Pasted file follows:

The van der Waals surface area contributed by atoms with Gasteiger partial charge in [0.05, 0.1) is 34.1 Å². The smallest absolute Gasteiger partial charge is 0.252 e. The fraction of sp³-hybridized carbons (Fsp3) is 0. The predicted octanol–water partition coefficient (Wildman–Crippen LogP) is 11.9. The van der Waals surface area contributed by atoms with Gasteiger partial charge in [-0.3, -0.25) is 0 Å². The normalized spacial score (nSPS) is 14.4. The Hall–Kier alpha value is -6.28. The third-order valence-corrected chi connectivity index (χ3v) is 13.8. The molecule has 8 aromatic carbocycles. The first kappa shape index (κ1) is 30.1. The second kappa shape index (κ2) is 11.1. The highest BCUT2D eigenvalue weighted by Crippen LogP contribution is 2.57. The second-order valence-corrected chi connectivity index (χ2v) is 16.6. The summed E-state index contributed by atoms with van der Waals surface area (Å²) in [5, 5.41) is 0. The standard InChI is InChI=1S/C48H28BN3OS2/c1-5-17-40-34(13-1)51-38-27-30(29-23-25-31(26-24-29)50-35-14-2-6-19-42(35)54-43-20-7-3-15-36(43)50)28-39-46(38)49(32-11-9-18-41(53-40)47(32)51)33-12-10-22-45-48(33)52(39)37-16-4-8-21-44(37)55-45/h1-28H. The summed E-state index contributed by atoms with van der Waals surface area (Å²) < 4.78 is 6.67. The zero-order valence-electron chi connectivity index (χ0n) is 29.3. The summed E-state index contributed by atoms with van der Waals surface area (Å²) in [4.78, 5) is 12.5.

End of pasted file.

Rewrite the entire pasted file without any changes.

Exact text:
The van der Waals surface area contributed by atoms with Gasteiger partial charge in [0.05, 0.1) is 34.1 Å². The smallest absolute Gasteiger partial charge is 0.252 e. The fraction of sp³-hybridized carbons (Fsp3) is 0. The predicted octanol–water partition coefficient (Wildman–Crippen LogP) is 11.9. The van der Waals surface area contributed by atoms with Gasteiger partial charge in [-0.3, -0.25) is 0 Å². The normalized spacial score (nSPS) is 14.4. The Hall–Kier alpha value is -6.28. The third-order valence-corrected chi connectivity index (χ3v) is 13.8. The molecule has 8 aromatic carbocycles. The first kappa shape index (κ1) is 30.1. The second kappa shape index (κ2) is 11.1. The highest BCUT2D eigenvalue weighted by Crippen LogP contribution is 2.57. The second-order valence-corrected chi connectivity index (χ2v) is 16.6. The summed E-state index contributed by atoms with van der Waals surface area (Å²) in [5, 5.41) is 0. The standard InChI is InChI=1S/C48H28BN3OS2/c1-5-17-40-34(13-1)51-38-27-30(29-23-25-31(26-24-29)50-35-14-2-6-19-42(35)54-43-20-7-3-15-36(43)50)28-39-46(38)49(32-11-9-18-41(53-40)47(32)51)33-12-10-22-45-48(33)52(39)37-16-4-8-21-44(37)55-45/h1-28H. The summed E-state index contributed by atoms with van der Waals surface area (Å²) < 4.78 is 6.67. The zero-order valence-electron chi connectivity index (χ0n) is 29.3. The summed E-state index contributed by atoms with van der Waals surface area (Å²) in [4.78, 5) is 12.5.